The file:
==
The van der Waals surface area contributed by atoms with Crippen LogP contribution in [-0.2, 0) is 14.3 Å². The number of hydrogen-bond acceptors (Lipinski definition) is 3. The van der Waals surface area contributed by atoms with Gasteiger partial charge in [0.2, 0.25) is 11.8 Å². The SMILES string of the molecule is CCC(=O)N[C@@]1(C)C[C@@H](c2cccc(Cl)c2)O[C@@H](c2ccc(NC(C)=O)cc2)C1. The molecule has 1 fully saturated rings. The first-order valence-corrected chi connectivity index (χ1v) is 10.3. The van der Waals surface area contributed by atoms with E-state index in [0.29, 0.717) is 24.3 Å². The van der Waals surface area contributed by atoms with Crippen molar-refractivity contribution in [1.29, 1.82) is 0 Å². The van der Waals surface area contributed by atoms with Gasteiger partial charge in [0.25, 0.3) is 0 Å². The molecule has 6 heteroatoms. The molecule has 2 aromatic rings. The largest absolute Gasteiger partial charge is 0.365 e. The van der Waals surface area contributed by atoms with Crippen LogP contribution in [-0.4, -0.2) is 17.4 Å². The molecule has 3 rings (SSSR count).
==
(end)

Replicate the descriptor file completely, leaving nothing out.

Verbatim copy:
The van der Waals surface area contributed by atoms with Crippen LogP contribution in [-0.2, 0) is 14.3 Å². The number of hydrogen-bond acceptors (Lipinski definition) is 3. The van der Waals surface area contributed by atoms with Gasteiger partial charge in [0.2, 0.25) is 11.8 Å². The SMILES string of the molecule is CCC(=O)N[C@@]1(C)C[C@@H](c2cccc(Cl)c2)O[C@@H](c2ccc(NC(C)=O)cc2)C1. The molecule has 1 fully saturated rings. The first-order valence-corrected chi connectivity index (χ1v) is 10.3. The van der Waals surface area contributed by atoms with E-state index in [0.29, 0.717) is 24.3 Å². The van der Waals surface area contributed by atoms with Crippen molar-refractivity contribution in [1.29, 1.82) is 0 Å². The van der Waals surface area contributed by atoms with Gasteiger partial charge in [0.25, 0.3) is 0 Å². The molecule has 6 heteroatoms. The molecule has 2 aromatic rings. The largest absolute Gasteiger partial charge is 0.365 e. The van der Waals surface area contributed by atoms with Crippen LogP contribution in [-0.4, -0.2) is 17.4 Å². The molecule has 3 rings (SSSR count).